The University of California Los Angeles (UCLA) has developed a wide range of CMOS (complementary metal–oxide–semiconductor) phase lock loop (PLL) chips with self-healing/self-calibration capabilities, allowing them to adapt, on the fly, to changes in temperature and other environment parameters. All CMOS PLLs typically have three major settings that self-healing and calibration can adjust: VCO (voltage controlled oscillator) coarse tuning, divider tuning, and CML (current mode logic) tuning. Previous work done at UCLA uses these “knobs” or settings exclusively to self-lock a PLL. Locking criteria is established by monitoring the control voltage with an analog-to-digital converter (ADC) to see if the PLL loop is settled in the middle of the range (locked), or sitting at the ground or supply (unlocked).

UCLA delivered such a PLL chip to NASA, and upon delivery, the JPL team made modifications to this existing algorithm to also tune the power amplifier as part of the optimization loop. While not intuitive, the Miller effect of the power amplifier (PA) stage following the PLL can be exploited to extend the frequency lock range of the PLL, and allow it to adapt to a wider range of conditions.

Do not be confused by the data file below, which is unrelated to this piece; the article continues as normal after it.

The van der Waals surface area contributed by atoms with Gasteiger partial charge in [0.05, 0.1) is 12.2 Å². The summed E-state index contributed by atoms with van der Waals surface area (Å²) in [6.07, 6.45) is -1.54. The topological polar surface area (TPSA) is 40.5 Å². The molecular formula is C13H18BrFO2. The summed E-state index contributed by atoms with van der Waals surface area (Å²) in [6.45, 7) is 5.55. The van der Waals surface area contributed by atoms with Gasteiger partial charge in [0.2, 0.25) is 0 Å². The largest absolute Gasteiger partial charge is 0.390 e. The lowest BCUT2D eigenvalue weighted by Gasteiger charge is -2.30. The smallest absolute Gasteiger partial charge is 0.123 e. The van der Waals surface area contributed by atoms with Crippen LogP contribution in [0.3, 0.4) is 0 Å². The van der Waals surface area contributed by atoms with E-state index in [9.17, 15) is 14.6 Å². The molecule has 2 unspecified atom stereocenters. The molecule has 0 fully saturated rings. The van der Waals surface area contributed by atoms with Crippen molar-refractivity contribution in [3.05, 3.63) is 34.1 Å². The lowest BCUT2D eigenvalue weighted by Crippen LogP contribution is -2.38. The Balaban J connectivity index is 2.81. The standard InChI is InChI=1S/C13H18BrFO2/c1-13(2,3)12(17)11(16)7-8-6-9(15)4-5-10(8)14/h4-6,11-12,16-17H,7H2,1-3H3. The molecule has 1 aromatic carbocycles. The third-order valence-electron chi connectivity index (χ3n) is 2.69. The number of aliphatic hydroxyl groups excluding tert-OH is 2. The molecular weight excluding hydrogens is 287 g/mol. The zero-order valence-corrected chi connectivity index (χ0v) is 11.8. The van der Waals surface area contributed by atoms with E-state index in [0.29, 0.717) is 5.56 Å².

The new software adjusts the output amplifier bias settings of the PLL along with the VCO and dividers in a process called Miller Jogging, which uses the inducted Miller effect properties of the amplifier to influence the lock range of the driving synthesizer. Modern CMOS PLLs have too many settings to exhaustively search all configurations to achieve lock. Sometimes there is difficulty finding lock with only VCO, divider, and CML settings, so searching a wider variable space by adding the power amplifier bias and Miller effect improves robustness of the PLL loop.

This algorithm is highly hardware-dependent and applicable specifically to mm-wave PAs with the correct calibration and lock monitoring hardware included. The algorithm allows the PLL chip to automatically re-calibrate itself for environmental changes. This is very important for planetary missions where temperatures and radiation can cause changes inside the chip.

This work was done by Adrian J. Tang of Caltech for NASA’s Jet Propulsion Laboratory. This software is available for commercial licensing. Please contact Dan Broderick at This email address is being protected from spambots. You need JavaScript enabled to view it.. Refer to NPO-49830.


NASA Tech Briefs Magazine

This article first appeared in the March, 2016 issue of NASA Tech Briefs Magazine.

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